Aquarium Owner Under Investigation for 220 Animal Deaths
As construction for a new aquarium in San Antonio kicks off, details on the owner’s shady past are surfacing.
Ammon Covino co-owns aquariums in Austin, Portland and Boise with his brother Vince Covino. The pair plans to open the San Antonio Aquarium in December of 2014; this despite the fact that Ammon is under investigation in Portland for the deaths of 220 marine animals.
“We were aware of those issues and were assured by the developer that the issues are being addressed and the facility here would be operated at the highest standard and in a professional manner,” said Manny Longoria, city manager for Leon Valley in Texas about the investigation and Ammon Covino’s prison sentence for illegally shipping sharks and stingrays from Florida to Portland. “We will be very, very diligent in ensuring the aquarium is operating at that level.”
In the Portland investigation, the Oregon Humane Society looked into accusations of mistreatment that included starvation, animals being kept at high temperatures and animal-on-animal attacks. The agency did not find “any evidence to charge on” and according to Barbara Baugnon, marketing communications director with the Oregon Humane Society, the investigation has been put on hold until new information emerges.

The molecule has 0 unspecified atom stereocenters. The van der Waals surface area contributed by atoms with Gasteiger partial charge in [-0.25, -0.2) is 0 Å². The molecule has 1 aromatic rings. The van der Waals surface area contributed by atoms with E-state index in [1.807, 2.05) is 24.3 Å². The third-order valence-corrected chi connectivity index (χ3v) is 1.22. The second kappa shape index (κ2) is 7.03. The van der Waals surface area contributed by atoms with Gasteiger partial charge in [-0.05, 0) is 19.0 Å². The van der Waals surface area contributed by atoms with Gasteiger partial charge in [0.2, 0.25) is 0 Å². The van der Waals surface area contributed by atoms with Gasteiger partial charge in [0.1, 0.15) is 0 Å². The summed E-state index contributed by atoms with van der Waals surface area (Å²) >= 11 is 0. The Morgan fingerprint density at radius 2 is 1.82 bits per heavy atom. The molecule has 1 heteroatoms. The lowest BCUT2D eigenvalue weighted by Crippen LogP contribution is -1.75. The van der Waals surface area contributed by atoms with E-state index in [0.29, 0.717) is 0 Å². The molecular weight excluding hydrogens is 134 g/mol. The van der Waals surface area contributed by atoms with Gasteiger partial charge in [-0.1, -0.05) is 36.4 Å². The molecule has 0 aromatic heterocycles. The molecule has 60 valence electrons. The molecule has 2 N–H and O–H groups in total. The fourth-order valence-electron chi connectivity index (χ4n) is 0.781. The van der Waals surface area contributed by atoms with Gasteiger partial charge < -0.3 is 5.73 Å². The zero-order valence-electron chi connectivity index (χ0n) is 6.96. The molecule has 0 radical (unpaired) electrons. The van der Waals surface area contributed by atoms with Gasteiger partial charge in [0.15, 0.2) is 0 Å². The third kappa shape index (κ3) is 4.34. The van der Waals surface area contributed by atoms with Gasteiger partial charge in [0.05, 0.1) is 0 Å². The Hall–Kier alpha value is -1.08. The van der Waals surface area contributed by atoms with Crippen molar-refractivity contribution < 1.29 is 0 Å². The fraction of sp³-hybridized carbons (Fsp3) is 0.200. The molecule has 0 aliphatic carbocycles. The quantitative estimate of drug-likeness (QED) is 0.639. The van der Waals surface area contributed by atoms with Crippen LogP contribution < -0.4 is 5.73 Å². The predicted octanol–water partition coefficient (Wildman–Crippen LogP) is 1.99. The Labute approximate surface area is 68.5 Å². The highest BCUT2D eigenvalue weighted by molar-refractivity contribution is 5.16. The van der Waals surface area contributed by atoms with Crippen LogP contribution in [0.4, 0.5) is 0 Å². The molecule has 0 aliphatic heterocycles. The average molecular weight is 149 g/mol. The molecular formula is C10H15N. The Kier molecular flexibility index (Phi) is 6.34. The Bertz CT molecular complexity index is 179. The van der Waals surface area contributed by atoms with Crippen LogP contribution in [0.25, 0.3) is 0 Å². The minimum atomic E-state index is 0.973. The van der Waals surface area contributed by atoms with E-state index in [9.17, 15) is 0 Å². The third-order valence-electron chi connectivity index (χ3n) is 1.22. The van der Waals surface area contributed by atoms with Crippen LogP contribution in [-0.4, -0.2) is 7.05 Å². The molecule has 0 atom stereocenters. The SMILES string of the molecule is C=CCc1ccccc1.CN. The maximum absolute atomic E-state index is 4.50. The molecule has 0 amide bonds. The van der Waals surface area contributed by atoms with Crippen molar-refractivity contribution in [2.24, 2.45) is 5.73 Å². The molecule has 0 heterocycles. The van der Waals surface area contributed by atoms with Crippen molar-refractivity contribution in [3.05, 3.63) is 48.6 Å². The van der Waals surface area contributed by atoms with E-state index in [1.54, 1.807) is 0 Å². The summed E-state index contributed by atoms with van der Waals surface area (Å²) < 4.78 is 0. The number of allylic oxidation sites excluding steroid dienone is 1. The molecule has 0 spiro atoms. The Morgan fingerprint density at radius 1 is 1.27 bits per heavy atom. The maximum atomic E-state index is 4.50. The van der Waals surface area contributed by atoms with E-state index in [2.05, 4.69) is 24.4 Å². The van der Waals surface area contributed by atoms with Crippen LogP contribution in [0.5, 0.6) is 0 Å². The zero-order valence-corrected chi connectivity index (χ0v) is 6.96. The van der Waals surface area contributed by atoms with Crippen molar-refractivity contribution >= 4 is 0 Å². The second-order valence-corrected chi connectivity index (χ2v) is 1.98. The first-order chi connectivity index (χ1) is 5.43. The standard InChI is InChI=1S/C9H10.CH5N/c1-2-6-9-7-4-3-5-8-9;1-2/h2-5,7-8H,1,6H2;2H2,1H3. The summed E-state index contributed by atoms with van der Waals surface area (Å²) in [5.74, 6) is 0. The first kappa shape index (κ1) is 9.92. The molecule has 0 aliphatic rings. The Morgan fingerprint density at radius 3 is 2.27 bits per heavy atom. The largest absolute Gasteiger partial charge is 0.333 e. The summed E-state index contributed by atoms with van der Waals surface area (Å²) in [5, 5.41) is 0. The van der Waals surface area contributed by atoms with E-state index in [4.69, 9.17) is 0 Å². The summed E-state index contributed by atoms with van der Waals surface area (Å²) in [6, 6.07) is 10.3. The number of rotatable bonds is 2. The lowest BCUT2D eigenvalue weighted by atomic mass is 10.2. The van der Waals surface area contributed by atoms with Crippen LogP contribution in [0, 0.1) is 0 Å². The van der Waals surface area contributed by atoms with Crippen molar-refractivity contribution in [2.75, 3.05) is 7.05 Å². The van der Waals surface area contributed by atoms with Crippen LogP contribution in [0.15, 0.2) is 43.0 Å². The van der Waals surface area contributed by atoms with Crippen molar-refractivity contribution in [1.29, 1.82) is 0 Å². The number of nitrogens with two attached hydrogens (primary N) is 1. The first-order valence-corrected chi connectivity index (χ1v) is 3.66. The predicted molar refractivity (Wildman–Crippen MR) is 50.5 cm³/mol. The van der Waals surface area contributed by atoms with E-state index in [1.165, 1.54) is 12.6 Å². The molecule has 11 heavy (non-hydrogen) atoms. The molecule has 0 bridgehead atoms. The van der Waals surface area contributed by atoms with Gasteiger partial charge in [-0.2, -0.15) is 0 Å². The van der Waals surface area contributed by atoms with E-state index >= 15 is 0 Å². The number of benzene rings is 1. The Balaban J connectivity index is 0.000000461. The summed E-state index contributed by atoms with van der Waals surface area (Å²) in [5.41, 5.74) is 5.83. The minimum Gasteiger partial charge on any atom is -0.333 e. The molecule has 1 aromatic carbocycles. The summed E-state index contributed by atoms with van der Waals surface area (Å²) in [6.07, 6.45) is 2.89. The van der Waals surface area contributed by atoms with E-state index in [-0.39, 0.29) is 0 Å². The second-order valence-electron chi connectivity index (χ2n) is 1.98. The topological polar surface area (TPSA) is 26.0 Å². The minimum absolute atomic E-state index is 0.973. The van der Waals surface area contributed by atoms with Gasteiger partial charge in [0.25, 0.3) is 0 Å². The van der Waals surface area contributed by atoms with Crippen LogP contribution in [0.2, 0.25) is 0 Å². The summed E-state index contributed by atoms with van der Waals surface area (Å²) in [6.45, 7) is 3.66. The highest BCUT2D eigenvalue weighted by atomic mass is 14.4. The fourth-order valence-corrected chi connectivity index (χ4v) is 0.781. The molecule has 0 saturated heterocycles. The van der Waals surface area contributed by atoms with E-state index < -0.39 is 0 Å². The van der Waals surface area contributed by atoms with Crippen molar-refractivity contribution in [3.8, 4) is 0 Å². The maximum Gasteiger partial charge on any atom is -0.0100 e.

As part of Ammon’s prison sentence of one year, he was also banned from working with wildlife for two years. He is not officially involved with the San Antonio Aquarium but “may become director or employee down the road,” his brother told the San Antonio Express-News on Wednesday.
Vince Covino also claims Ammon’s sentence was a result of the company from which he imported the sharks not having a permit to ship the animals to another state and that the 220 deaths are based on an erroneous report.
“The report of the dead fish includes a log showing a snail dying of ‘congestive heart failure’ and another fish dying of ‘depression.’ It lists feeder fish that are, of course, intended to be food just as they are in the ocean,” Vince Covino wrote in an email to the San Antonio Express-News. “We do not employ a cardiologist nor a psychiatrist, nor do snails have hearts. We also feel very confident that we always have and always will provide a healthy and safe environment for our animals.”
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